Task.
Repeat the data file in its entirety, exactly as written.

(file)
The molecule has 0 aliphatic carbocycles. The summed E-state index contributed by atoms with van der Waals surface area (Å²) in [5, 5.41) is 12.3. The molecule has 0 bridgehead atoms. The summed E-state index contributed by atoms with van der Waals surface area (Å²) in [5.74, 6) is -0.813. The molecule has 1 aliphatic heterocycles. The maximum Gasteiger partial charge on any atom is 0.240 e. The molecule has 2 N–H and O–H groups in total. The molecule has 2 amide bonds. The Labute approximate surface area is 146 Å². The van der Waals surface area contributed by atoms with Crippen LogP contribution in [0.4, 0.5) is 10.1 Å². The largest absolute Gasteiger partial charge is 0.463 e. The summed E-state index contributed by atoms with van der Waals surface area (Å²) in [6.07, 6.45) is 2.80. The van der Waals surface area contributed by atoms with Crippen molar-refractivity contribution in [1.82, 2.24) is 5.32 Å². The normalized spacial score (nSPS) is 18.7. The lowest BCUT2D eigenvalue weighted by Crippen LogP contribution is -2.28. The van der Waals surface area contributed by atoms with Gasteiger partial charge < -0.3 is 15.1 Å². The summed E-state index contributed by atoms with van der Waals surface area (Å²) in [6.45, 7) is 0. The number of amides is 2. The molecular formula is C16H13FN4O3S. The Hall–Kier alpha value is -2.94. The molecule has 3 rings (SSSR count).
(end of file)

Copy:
The molecule has 0 aliphatic carbocycles. The summed E-state index contributed by atoms with van der Waals surface area (Å²) in [5, 5.41) is 12.3. The molecule has 0 bridgehead atoms. The summed E-state index contributed by atoms with van der Waals surface area (Å²) in [5.74, 6) is -0.813. The molecule has 1 aliphatic heterocycles. The maximum Gasteiger partial charge on any atom is 0.240 e. The molecule has 2 N–H and O–H groups in total. The molecule has 2 amide bonds. The Labute approximate surface area is 146 Å². The van der Waals surface area contributed by atoms with Crippen LogP contribution in [0.4, 0.5) is 10.1 Å². The largest absolute Gasteiger partial charge is 0.463 e. The summed E-state index contributed by atoms with van der Waals surface area (Å²) in [6.07, 6.45) is 2.80. The van der Waals surface area contributed by atoms with Crippen molar-refractivity contribution in [1.82, 2.24) is 5.32 Å². The normalized spacial score (nSPS) is 18.7. The lowest BCUT2D eigenvalue weighted by Crippen LogP contribution is -2.28. The van der Waals surface area contributed by atoms with Gasteiger partial charge < -0.3 is 15.1 Å². The summed E-state index contributed by atoms with van der Waals surface area (Å²) in [6.45, 7) is 0. The number of amides is 2. The molecular formula is C16H13FN4O3S. The Hall–Kier alpha value is -2.94. The molecule has 3 rings (SSSR count).